Sunday, 25 August 2013

Short and Sweet – The Etymology of ‘Daisy’

As it’s the summer bank holiday, I thought I’d talk about something cheerful, sweet and quite poetical, and that is how daisies got their name.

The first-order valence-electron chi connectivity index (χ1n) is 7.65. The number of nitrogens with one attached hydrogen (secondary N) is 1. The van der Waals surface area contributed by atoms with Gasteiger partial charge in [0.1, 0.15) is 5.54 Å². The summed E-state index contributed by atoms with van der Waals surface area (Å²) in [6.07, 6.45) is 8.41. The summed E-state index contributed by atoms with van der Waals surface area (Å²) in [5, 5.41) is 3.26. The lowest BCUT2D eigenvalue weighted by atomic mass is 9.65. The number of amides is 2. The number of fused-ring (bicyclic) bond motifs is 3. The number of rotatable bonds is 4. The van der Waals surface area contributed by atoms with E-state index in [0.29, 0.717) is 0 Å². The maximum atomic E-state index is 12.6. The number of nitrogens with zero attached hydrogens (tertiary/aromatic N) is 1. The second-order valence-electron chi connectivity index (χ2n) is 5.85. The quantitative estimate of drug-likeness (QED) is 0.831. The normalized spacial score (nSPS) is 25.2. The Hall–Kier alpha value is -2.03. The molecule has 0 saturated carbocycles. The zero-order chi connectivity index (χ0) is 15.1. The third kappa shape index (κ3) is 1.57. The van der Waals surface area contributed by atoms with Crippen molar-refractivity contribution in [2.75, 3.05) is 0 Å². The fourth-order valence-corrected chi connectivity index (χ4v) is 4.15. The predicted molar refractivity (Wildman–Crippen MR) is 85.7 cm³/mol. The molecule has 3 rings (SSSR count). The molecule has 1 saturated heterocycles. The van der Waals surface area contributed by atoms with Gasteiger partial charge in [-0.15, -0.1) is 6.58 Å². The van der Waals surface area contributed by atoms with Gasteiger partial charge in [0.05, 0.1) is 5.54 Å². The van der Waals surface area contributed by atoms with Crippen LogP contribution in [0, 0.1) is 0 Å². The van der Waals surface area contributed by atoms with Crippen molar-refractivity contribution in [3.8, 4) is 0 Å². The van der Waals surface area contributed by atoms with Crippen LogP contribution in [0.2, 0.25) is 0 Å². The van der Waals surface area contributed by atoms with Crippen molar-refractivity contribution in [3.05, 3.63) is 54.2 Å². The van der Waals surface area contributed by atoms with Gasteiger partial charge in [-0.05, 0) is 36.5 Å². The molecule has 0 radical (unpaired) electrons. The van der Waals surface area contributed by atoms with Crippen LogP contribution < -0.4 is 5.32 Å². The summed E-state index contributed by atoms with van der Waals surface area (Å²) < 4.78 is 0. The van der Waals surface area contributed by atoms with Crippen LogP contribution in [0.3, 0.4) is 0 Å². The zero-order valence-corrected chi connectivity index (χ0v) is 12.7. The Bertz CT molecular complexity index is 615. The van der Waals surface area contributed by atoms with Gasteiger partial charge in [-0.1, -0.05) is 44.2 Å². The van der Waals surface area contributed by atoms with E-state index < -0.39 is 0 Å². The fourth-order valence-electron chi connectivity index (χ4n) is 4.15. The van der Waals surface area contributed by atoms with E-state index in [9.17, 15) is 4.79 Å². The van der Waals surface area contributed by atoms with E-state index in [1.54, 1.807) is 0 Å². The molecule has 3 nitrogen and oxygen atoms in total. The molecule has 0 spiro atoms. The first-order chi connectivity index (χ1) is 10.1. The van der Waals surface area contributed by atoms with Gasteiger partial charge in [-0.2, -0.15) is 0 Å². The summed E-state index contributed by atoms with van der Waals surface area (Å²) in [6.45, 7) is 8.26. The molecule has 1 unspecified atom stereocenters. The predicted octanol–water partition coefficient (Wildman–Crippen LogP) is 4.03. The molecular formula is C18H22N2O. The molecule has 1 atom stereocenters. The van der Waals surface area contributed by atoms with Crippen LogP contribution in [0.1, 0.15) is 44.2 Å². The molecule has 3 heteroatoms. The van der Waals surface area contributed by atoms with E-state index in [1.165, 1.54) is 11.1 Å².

Simply, the name comes from the Anglo-Saxons, who called the flower a ‘day’s eye’ (dæges eage), because as with many flowers, the petals open during daylight and close when it gets dark. The Anglo-Saxons noticed this, so when the petals opened to reveal the sun-like disk growing in the centre of the flower, the called it an eye – in effect, the eye of the day. As so commonly is the case with English, over time, the word has shortened and has become easier to pronounce.

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